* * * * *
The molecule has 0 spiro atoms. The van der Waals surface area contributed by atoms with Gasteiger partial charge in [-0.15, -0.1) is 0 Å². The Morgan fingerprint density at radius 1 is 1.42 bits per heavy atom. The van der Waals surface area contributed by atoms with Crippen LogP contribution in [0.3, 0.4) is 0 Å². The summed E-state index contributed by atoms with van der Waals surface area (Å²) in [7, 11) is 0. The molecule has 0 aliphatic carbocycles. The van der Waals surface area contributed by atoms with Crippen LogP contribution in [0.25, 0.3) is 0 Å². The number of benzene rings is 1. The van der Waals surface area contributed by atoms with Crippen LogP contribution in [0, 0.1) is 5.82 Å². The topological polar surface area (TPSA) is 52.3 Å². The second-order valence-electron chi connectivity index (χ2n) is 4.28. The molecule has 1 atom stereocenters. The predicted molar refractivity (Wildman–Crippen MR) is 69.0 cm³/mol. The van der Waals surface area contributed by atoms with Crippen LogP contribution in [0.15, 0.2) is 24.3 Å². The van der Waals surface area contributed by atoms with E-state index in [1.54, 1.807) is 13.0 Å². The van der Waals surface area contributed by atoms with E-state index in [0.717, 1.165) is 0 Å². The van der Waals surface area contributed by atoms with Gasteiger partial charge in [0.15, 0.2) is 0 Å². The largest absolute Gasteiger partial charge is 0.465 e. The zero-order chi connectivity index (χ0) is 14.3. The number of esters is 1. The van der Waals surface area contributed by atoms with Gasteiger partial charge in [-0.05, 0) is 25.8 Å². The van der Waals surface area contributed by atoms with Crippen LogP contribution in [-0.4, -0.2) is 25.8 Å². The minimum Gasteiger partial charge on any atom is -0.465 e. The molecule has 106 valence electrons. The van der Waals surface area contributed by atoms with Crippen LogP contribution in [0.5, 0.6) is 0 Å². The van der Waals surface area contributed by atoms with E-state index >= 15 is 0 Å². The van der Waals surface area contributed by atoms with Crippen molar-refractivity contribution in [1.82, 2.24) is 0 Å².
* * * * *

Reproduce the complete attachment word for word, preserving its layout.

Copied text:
The molecule has 0 spiro atoms. The van der Waals surface area contributed by atoms with Gasteiger partial charge in [-0.15, -0.1) is 0 Å². The Morgan fingerprint density at radius 1 is 1.42 bits per heavy atom. The van der Waals surface area contributed by atoms with Crippen LogP contribution in [0.3, 0.4) is 0 Å². The summed E-state index contributed by atoms with van der Waals surface area (Å²) in [7, 11) is 0. The molecule has 0 aliphatic carbocycles. The van der Waals surface area contributed by atoms with Crippen LogP contribution in [0.25, 0.3) is 0 Å². The number of benzene rings is 1. The van der Waals surface area contributed by atoms with Crippen LogP contribution in [0, 0.1) is 5.82 Å². The topological polar surface area (TPSA) is 52.3 Å². The second-order valence-electron chi connectivity index (χ2n) is 4.28. The molecule has 1 atom stereocenters. The predicted molar refractivity (Wildman–Crippen MR) is 69.0 cm³/mol. The van der Waals surface area contributed by atoms with Crippen LogP contribution in [0.15, 0.2) is 24.3 Å². The van der Waals surface area contributed by atoms with E-state index in [1.54, 1.807) is 13.0 Å². The van der Waals surface area contributed by atoms with E-state index in [0.717, 1.165) is 0 Å². The van der Waals surface area contributed by atoms with Gasteiger partial charge in [0.15, 0.2) is 0 Å². The largest absolute Gasteiger partial charge is 0.465 e. The zero-order chi connectivity index (χ0) is 14.3. The number of esters is 1. The van der Waals surface area contributed by atoms with Gasteiger partial charge in [-0.05, 0) is 25.8 Å². The van der Waals surface area contributed by atoms with Crippen LogP contribution in [-0.4, -0.2) is 25.8 Å². The minimum Gasteiger partial charge on any atom is -0.465 e. The molecule has 106 valence electrons. The van der Waals surface area contributed by atoms with Crippen LogP contribution in [0.5, 0.6) is 0 Å². The van der Waals surface area contributed by atoms with E-state index >= 15 is 0 Å². The van der Waals surface area contributed by atoms with Crippen molar-refractivity contribution in [1.82, 2.24) is 0 Å².